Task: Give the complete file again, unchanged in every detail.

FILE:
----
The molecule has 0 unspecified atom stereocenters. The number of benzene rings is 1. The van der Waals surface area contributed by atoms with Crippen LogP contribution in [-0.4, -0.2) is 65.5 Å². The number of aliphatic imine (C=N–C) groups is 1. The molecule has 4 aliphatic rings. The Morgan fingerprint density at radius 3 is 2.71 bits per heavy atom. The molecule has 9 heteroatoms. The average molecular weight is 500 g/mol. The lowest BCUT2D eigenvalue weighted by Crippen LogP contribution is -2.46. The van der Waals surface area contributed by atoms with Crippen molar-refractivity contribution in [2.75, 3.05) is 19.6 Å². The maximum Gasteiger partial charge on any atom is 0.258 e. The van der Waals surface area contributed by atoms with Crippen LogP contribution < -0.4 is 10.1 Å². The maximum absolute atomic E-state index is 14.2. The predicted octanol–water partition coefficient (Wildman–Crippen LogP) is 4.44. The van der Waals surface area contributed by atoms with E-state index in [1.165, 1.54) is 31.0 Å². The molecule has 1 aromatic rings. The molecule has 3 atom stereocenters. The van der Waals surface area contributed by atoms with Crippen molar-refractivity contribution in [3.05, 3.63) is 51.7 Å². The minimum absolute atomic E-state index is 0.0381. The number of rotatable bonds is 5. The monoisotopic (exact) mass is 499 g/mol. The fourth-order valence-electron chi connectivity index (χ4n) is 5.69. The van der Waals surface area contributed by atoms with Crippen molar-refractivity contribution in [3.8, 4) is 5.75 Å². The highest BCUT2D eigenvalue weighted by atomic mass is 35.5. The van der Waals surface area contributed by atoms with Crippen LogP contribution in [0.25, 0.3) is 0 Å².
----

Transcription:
The molecule has 0 unspecified atom stereocenters. The number of benzene rings is 1. The van der Waals surface area contributed by atoms with Crippen LogP contribution in [-0.4, -0.2) is 65.5 Å². The number of aliphatic imine (C=N–C) groups is 1. The molecule has 4 aliphatic rings. The Morgan fingerprint density at radius 3 is 2.71 bits per heavy atom. The molecule has 9 heteroatoms. The average molecular weight is 500 g/mol. The lowest BCUT2D eigenvalue weighted by Crippen LogP contribution is -2.46. The van der Waals surface area contributed by atoms with Crippen molar-refractivity contribution in [2.75, 3.05) is 19.6 Å². The maximum Gasteiger partial charge on any atom is 0.258 e. The van der Waals surface area contributed by atoms with Crippen LogP contribution < -0.4 is 10.1 Å². The maximum absolute atomic E-state index is 14.2. The predicted octanol–water partition coefficient (Wildman–Crippen LogP) is 4.44. The van der Waals surface area contributed by atoms with E-state index in [1.165, 1.54) is 31.0 Å². The molecule has 1 aromatic rings. The molecule has 3 atom stereocenters. The van der Waals surface area contributed by atoms with Crippen molar-refractivity contribution in [3.05, 3.63) is 51.7 Å². The minimum absolute atomic E-state index is 0.0381. The number of rotatable bonds is 5. The monoisotopic (exact) mass is 499 g/mol. The fourth-order valence-electron chi connectivity index (χ4n) is 5.69. The van der Waals surface area contributed by atoms with Crippen molar-refractivity contribution in [3.8, 4) is 5.75 Å². The highest BCUT2D eigenvalue weighted by atomic mass is 35.5. The van der Waals surface area contributed by atoms with Crippen LogP contribution in [0.25, 0.3) is 0 Å².